Re:Triage Vital Signs
I agree with Jim's comments that BP is a screen and has poor specificity, especially in the ED setting. My concern about an inclusion/exclusion list, from a human factors standpoint, is that they are often too complex to remember-as Jim illustrates in attempting to create a list from memory. In my experience, most triage nurses don't have their triage protocols in front of them either, unless they are built into an EHR. In defense of Jim's position though, there is support for an inclusion/exclusion list: The Nat'l High Blood Pressure Group recommends "all children with any chronic medical condition(s) and/or being treated with meds known to raise BP have their BP measured at least once during every healthcare encounter" (http://www.guideline.gov/summary/summary.aspx?doc_id=14293). They also site an AAP recommendation that children "over 3" have a BP done at least once a year and that an "abnormal" BP reading obtained with a mechanical device is repeated manually. This is becoming increasingly difficult as what I am seeing is that many EDs don't even have manual BP cuffs, especially in all the kid sizes. Also, adolescents have been described to have white coat syndrome just like adults, so perhaps another question to ask is "what is the value of one BP in the ED setting for kids" (see Jim's comment about chasing false positives)?
As for references/sources, our Pediatric ESI triage study group was unable to find a standard, evidence based set of normal/abnormal vital signs in the ED setting. To illustrate this we published an article based on a comparison of pediatric emergency courses and texts, including differences in vital sign parameters (Hohenhaus SM, Travers D, Mecham N. Pediatric triage: a review of emergency education literature. J Emerg Nurs. 2008 Aug;34(4):308-13). So what's normal and what's abnormal and how do we know?!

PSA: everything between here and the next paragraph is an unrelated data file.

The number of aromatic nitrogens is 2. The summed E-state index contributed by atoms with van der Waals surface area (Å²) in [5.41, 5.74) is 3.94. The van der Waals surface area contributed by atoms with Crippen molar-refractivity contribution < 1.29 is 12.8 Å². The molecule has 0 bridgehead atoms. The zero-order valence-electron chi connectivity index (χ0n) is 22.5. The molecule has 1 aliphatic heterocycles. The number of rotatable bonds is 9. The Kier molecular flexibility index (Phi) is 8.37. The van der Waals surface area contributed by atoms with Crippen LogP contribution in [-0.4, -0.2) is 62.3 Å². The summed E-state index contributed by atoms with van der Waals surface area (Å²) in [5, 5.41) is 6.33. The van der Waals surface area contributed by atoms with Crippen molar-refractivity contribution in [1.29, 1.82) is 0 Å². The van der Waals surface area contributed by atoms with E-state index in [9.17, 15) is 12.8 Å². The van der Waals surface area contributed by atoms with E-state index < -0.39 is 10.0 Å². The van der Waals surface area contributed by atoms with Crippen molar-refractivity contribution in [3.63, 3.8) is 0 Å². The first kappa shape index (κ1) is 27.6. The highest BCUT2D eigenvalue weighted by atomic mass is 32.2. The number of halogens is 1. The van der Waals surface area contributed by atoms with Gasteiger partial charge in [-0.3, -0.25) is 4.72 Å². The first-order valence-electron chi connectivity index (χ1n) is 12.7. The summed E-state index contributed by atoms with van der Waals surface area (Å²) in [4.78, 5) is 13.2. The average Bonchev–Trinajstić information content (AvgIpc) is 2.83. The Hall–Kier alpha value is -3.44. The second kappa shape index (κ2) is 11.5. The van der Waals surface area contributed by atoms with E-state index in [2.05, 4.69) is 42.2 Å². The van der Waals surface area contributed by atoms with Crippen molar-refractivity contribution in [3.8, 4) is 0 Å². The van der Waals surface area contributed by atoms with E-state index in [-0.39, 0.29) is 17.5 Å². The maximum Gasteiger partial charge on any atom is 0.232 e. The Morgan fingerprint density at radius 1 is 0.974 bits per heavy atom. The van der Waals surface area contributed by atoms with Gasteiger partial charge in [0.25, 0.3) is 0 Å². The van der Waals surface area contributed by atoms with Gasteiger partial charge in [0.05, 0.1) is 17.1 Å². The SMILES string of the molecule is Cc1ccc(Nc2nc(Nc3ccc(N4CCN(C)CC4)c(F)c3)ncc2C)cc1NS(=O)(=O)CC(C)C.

We also found in the pediatric ESI triage study that ED nurses who cared for children on a regular basis were much more likely to do hands on assessments and were comfortable taking vital signs including BPs without adding much additional time to the intake. Though we did not specifially measure time, these nurses tended to be doing information gathering- interviews, tactile assessment- while obtaining the BPs so not an "additional" step, so I expect that if we were to actually measure time it wouldn't be a significant amount- would make an interesting study that could impact both patient safety as well as throughput.
The consensus document-AAP Guidelines on Care of Children in the ED- states in its "checklist" that vital signs, including BPs, should be obtained on ALL children and infants. (http://webcast.hrsa.gov/archives/mchb/dcafh/20100223/Checklist.pdf). Again, from a human factors standpoint, repetition and practice adds to proficiency. If we continue to take a full set of vital signs, including BPs, only on a select group of kids, we miss an opportunity to become more competent at the skill and thus may miss that one kid who could benefit from the expertise.
Susan M Hohenhaus MA, RN, FAEN
President, Hohenhaus & Associates, Inc.
Editor, Pediatric Update, ENA Connection
Section Editor, Clinical Nurse Forum, Journal of Emergency Nursing
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